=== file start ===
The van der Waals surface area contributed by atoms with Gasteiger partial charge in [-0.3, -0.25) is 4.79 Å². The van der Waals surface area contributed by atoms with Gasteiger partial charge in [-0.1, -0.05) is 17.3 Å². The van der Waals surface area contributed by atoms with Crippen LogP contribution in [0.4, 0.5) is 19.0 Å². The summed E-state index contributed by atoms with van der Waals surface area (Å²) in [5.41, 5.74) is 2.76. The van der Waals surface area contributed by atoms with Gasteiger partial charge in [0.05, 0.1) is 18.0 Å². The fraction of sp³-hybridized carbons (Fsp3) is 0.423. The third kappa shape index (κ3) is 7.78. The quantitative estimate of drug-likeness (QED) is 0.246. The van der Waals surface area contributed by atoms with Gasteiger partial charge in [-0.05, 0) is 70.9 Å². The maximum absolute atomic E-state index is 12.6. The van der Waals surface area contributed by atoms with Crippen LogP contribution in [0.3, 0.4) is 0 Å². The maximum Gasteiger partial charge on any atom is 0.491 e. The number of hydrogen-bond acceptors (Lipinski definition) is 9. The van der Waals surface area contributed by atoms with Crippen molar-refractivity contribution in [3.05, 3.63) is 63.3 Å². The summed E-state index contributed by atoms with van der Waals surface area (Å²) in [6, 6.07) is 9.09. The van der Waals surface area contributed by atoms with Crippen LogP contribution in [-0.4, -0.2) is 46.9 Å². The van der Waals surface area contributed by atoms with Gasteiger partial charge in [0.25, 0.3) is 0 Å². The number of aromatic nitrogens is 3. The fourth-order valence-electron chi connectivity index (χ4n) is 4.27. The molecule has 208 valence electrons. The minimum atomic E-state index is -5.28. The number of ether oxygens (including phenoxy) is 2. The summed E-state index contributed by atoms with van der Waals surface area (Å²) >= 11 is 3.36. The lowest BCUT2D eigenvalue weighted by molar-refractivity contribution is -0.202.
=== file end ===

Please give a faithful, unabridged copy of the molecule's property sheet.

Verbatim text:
The van der Waals surface area contributed by atoms with Gasteiger partial charge in [-0.3, -0.25) is 4.79 Å². The van der Waals surface area contributed by atoms with Gasteiger partial charge in [-0.1, -0.05) is 17.3 Å². The van der Waals surface area contributed by atoms with Crippen LogP contribution in [0.4, 0.5) is 19.0 Å². The summed E-state index contributed by atoms with van der Waals surface area (Å²) in [5.41, 5.74) is 2.76. The van der Waals surface area contributed by atoms with Gasteiger partial charge in [0.05, 0.1) is 18.0 Å². The fraction of sp³-hybridized carbons (Fsp3) is 0.423. The third kappa shape index (κ3) is 7.78. The quantitative estimate of drug-likeness (QED) is 0.246. The van der Waals surface area contributed by atoms with Gasteiger partial charge in [-0.05, 0) is 70.9 Å². The maximum absolute atomic E-state index is 12.6. The van der Waals surface area contributed by atoms with Crippen LogP contribution in [0.3, 0.4) is 0 Å². The maximum Gasteiger partial charge on any atom is 0.491 e. The number of hydrogen-bond acceptors (Lipinski definition) is 9. The van der Waals surface area contributed by atoms with Crippen molar-refractivity contribution in [3.05, 3.63) is 63.3 Å². The summed E-state index contributed by atoms with van der Waals surface area (Å²) in [6, 6.07) is 9.09. The van der Waals surface area contributed by atoms with Crippen LogP contribution in [-0.4, -0.2) is 46.9 Å². The van der Waals surface area contributed by atoms with Gasteiger partial charge in [0.25, 0.3) is 0 Å². The number of aromatic nitrogens is 3. The fourth-order valence-electron chi connectivity index (χ4n) is 4.27. The molecule has 208 valence electrons. The minimum atomic E-state index is -5.28. The number of ether oxygens (including phenoxy) is 2. The summed E-state index contributed by atoms with van der Waals surface area (Å²) >= 11 is 3.36. The lowest BCUT2D eigenvalue weighted by molar-refractivity contribution is -0.202.